Workday: The times of life and work | Society

The Andalusian company Software Delsol It was news this week for having implemented the four-day workday without reducing wages. To this end, the staff has increased by 25 workers and hopes that the result will not be a reduction in benefits, but quite the opposite: that the improvement of the work environment and the greater commitment of the workers will allow it to increase productivity. It is not an experiment with soda. A similar measure applied by Microsoft Japan has allowed it to increase by 40% and there are many companies that, as promoted by the Human Factor Foundation, try to improve results by emphasizing the well-being of employees and proper management of life times.

This is going to be the central debate of the coming years. Not only authors like Josef Stiglitz or Thomas Picketty They have warned about the increase in inequalities and their catastrophic consequences. Even organizations that have applauded and encouraged austerity policies now warn that inequality must be reduced. But the greatest source of inequality has to do with access to work, which brings consequences of all kinds because work is not only the main mechanism for the distribution of wealth: it is also the main mechanism for participation in social life.

So far, as he showed in a famous graphic which will be Minister of Universities, Manuel Castells, productivity has not stopped increasing, and one way of sharing its benefits has been to reduce working time. In 1850 a person spent an average of 150,000 hours throughout his life to work. In 1900 there were 130,000 and in 1950, 110,000. In the year 2000, it ranged from 60,000 to 75,000. In 150 years, productivity increases, almost always linked to technological improvements, have reduced working time and increased wages at the same time. What is coming now is a new technological revolution, based on robotization and artificial intelligence, which will allow a new leap in productivity. More can be produced with less human work. Why should we not apply the formula that we have followed so far and that has been the most successful in terms of social progress?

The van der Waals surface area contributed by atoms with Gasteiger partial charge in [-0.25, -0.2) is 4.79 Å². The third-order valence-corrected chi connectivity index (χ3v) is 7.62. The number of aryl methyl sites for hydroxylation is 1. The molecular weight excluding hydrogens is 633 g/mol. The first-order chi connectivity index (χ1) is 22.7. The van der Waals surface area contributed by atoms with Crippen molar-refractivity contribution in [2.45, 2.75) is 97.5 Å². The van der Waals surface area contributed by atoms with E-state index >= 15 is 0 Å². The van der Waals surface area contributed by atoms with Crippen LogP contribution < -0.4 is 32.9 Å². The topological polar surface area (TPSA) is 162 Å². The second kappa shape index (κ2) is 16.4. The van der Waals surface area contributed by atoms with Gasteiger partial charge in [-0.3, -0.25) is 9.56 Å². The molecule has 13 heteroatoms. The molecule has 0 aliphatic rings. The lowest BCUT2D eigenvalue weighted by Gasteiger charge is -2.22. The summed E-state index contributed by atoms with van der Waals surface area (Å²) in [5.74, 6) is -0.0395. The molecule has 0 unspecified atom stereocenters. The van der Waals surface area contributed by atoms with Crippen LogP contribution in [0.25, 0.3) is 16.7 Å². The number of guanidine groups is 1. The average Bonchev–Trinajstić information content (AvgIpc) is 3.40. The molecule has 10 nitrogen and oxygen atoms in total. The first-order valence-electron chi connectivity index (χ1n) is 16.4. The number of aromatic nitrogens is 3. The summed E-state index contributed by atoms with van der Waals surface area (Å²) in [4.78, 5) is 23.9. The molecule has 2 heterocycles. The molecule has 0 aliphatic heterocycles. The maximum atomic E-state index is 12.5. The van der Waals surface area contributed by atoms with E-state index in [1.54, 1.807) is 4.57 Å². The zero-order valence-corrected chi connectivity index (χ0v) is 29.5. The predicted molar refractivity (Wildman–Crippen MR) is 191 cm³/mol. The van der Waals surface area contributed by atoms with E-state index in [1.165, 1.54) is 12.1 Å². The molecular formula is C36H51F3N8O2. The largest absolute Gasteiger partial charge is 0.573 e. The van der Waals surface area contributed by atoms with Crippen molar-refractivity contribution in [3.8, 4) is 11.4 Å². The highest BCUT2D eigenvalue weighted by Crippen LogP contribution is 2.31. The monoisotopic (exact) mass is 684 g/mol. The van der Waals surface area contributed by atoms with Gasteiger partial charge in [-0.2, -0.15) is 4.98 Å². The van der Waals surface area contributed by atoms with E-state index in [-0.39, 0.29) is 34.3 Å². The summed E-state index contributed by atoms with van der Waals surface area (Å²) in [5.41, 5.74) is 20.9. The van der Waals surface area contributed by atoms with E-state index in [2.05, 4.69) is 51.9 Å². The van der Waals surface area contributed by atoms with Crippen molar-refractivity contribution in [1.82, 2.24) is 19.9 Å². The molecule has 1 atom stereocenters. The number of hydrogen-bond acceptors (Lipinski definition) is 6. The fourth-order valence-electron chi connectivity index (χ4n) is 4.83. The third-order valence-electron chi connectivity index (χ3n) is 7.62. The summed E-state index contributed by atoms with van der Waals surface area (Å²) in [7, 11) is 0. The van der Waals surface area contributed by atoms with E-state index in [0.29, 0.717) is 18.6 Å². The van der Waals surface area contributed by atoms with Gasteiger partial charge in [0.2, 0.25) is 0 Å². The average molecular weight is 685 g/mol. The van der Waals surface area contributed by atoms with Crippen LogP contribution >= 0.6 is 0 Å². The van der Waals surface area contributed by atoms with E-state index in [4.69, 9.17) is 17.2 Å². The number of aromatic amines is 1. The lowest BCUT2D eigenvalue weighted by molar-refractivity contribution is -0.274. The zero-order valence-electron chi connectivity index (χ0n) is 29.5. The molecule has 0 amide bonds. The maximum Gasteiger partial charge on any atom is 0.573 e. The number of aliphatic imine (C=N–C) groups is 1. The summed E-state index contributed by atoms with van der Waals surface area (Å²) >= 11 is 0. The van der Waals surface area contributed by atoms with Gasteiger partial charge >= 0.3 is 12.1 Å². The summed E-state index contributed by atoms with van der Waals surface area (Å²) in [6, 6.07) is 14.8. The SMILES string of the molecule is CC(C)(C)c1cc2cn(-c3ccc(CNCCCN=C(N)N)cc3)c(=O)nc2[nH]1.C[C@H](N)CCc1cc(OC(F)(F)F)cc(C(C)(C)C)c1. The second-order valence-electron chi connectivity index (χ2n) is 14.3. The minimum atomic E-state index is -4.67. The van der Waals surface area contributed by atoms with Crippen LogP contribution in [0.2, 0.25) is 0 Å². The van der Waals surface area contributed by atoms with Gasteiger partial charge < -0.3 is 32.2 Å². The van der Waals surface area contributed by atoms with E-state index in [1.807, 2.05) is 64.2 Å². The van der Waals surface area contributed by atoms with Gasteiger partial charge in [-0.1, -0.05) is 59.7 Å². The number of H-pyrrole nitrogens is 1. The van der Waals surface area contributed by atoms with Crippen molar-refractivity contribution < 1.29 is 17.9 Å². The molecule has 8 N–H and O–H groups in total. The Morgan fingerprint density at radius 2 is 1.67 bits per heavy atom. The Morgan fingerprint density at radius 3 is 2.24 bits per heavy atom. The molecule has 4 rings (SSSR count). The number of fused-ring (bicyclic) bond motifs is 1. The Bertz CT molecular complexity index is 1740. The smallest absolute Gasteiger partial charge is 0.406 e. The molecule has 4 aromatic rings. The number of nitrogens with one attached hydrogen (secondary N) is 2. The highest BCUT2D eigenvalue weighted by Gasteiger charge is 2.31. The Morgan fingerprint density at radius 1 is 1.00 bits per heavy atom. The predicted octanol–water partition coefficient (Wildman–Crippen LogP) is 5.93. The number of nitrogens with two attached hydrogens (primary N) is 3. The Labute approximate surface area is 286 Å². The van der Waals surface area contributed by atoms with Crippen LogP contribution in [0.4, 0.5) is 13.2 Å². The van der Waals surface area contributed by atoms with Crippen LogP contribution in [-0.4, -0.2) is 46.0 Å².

We have two ways to meet the challenge of guaranteeing social justice: sharing work or distributing wealth in the form of unemployment benefits, minimum income or social assistance. Even if the result were the same, which is not, sharing work will always be a more socially equitable option, because it offers guarantees of full social insertion and allows greater harmony with vital times. The second, on the other hand, can guarantee subsistence, but does not eliminate the risks of growing social exclusion. In this model, some suffer because they work too much and cannot reconcile, and others because, having no work, they cannot enjoy life either.


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